Baiyin is a city that is full of rather nice parks. The nearest one to my apartment, Golden Carp park, is a large pleasant place full of intricate paths and, at this time of year, leafy green glades. It has a long curved lake and is a joy to walk around on a hot afternoon.
In the other direction is a tiny oval park where I can join the crowds watching people playing chess or mahjong or watch the kids playing hide-and-seek among the bushes.
A two minute bus ride or twenty minute stroll out to the west is another park that has winding paths and denser trees than Golden Carp and lacks the communal areas for the games players. It has been kept well-watered and is greener and lusher. Golden Carp park has trees but little grass, the smaller park has both.
There is however another park that, until yesterday, I hadn't looked at. It's a little further out to the west and hard to spot from the road.
I entered through the low iron gate and started off up the path. I had my walkman on, listening to the joyful sounds of a nineteen forties recording of the All American Jazz Band and I ambled around in a ridiculously good mood. The landscaping of the park is not as interesting as the others but it is a huge place with trees dense enough to constitute forest, though the paths are dull, wide and concrete which detracts somewhat from the experience. As I walked around I became aware of something peculiar, something unique to this park.
It wasn't busy. Perhaps because it is located a little away from either of the main residential centres people choose nearer places to walk, but I had been walking for ten minutes before I saw anyone else in there. Only once did anyone actually try to talk to me and that was simply to wish me a good day and exchange introductions. When I saw other people we always smiled and nodded greetings but didn't speak. And, truthfully, even seeing people was a rare enough occurrence.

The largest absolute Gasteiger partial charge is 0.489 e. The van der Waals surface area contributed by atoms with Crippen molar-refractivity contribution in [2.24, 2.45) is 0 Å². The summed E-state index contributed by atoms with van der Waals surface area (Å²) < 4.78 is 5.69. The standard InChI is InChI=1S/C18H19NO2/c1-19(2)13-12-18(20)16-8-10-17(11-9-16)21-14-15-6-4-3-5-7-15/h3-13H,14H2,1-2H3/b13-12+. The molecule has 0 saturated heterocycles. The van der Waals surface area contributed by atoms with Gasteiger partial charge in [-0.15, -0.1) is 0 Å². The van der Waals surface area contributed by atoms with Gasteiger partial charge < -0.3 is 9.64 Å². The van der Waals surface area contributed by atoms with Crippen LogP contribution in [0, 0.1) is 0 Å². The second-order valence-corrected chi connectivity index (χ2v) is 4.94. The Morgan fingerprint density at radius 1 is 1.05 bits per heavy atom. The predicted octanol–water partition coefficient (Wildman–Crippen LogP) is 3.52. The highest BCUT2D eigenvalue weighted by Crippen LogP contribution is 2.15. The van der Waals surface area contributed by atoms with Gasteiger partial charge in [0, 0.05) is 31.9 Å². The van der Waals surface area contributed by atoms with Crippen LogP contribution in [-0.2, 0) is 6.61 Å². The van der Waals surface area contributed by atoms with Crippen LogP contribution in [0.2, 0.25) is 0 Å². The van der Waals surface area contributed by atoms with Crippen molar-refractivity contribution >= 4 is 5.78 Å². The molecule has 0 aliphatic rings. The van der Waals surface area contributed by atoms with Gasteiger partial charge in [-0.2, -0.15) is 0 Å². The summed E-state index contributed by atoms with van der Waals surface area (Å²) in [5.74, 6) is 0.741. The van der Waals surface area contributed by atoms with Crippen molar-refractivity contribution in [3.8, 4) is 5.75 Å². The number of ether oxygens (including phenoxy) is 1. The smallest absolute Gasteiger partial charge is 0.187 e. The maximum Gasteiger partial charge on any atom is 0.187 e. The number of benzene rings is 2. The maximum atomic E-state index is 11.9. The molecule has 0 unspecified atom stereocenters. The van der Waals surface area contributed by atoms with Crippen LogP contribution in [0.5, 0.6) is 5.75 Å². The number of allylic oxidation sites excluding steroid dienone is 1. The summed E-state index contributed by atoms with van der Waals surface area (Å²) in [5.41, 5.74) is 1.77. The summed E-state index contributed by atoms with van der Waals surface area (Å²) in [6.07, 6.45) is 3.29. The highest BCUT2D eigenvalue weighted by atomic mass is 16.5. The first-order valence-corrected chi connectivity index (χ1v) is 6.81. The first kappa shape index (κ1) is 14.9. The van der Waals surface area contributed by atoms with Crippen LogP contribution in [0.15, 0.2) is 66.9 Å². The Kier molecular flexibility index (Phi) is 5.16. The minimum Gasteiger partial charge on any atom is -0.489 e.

I wandered aimlessly, just walking for it's own sake and came upon the reservoir where my flatmate has sometimes gone swimming. He has said that he wasn't sure if it was allowed. I can answer the question for him. It isn't. The fact that the whole reservoir is surrounded by an eight foot tall barbed wire fence might be a clue and even though I don't read any Chinese frequent signs with big red writing usually mean only one thing – DON'T!
There was a place where some kids had dug under the fence and crawled in to go fishing with sticks and string but personally I wouldn't be inclined to take that as meaning it's OK.
At the far end o the lake I considered continuing north and exiting at the far gate from the one I had entered by but I know that part of town and its grimy and industrial and the walk back to the city would have been tedious so I continued to circle the water.
The park has a number of stand pipes that trickle water into a complicated series of irrigation channels and at one of them I sat down on a low wall and took off my walkman to listen to the quiet. There was a drone of insects and in the distance I could hear cuckoos in the trees. Above me the leaves were whispering softly in the breeze.
There were bright butterflies grabbing the eye with their random fluttering, tiny spiders racing across the dirt, the smell of yesterday's rain on the leaves. It was wonderful. I had turned my back to the path so that it felt as if I were truly in the middle of a forest.
I sat there for around fifteen minutes. Doing nothing. Saying nothing. Simply sitting, looking and listening.
Silence is a rare commodity in China and I was surprised that I could hear no traffic, no loud music, no fireworks. Once I heard the distant sound of a train away to the north but apart from that the only sounds were those of nature.
When I was ready to leave it seemed appropriate to change the music to something more pastoral. In my bag I had a disc of classical music so I selected a collection of Vaughan Williams and to the sounds of Greensleeves and The Lark Ascending walked back through the park and ultimately rejoined normal life out on the streets.
I've said it before but it occurred to me again as I sat in the park. I don't remember ever being as content with my life as I am here in China. I have no worries and no responsibilities and most of the time nowhere I need to be and no reason to rush and race about. I can sit in the park for five minutes or five hours. I spend a few hours a week preparing lessons and then about thirteen hours a week teaching them and the rest of my time is my own.
It's really rather wonderful.